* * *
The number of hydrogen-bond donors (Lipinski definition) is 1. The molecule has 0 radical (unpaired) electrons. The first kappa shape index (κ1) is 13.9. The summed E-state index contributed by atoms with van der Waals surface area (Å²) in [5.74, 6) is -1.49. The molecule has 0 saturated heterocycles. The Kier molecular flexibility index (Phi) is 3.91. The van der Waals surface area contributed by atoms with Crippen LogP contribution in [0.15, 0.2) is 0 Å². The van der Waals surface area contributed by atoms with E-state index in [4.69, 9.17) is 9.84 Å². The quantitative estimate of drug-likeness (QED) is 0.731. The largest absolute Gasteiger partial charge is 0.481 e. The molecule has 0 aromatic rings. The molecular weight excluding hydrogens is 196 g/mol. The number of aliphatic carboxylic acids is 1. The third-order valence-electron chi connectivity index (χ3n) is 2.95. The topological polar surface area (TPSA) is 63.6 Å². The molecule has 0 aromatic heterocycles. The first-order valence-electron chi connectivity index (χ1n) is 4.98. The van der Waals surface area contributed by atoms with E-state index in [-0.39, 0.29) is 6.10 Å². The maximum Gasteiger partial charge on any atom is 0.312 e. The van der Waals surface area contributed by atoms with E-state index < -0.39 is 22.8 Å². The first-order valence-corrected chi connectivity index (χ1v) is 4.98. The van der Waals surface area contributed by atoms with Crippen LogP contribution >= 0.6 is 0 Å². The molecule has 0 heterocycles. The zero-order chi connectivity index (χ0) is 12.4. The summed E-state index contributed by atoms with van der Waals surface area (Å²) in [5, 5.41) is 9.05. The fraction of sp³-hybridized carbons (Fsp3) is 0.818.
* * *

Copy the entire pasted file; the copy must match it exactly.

The number of hydrogen-bond donors (Lipinski definition) is 1. The molecule has 0 radical (unpaired) electrons. The first kappa shape index (κ1) is 13.9. The summed E-state index contributed by atoms with van der Waals surface area (Å²) in [5.74, 6) is -1.49. The molecule has 0 saturated heterocycles. The Kier molecular flexibility index (Phi) is 3.91. The van der Waals surface area contributed by atoms with Crippen LogP contribution in [0.15, 0.2) is 0 Å². The van der Waals surface area contributed by atoms with E-state index in [4.69, 9.17) is 9.84 Å². The quantitative estimate of drug-likeness (QED) is 0.731. The largest absolute Gasteiger partial charge is 0.481 e. The molecule has 0 aromatic rings. The molecular weight excluding hydrogens is 196 g/mol. The number of aliphatic carboxylic acids is 1. The third-order valence-electron chi connectivity index (χ3n) is 2.95. The topological polar surface area (TPSA) is 63.6 Å². The molecule has 0 aromatic heterocycles. The first-order valence-electron chi connectivity index (χ1n) is 4.98. The van der Waals surface area contributed by atoms with E-state index in [-0.39, 0.29) is 6.10 Å². The maximum Gasteiger partial charge on any atom is 0.312 e. The van der Waals surface area contributed by atoms with E-state index < -0.39 is 22.8 Å². The first-order valence-corrected chi connectivity index (χ1v) is 4.98. The van der Waals surface area contributed by atoms with Crippen LogP contribution >= 0.6 is 0 Å². The molecule has 0 heterocycles. The zero-order chi connectivity index (χ0) is 12.4. The summed E-state index contributed by atoms with van der Waals surface area (Å²) in [5, 5.41) is 9.05. The fraction of sp³-hybridized carbons (Fsp3) is 0.818.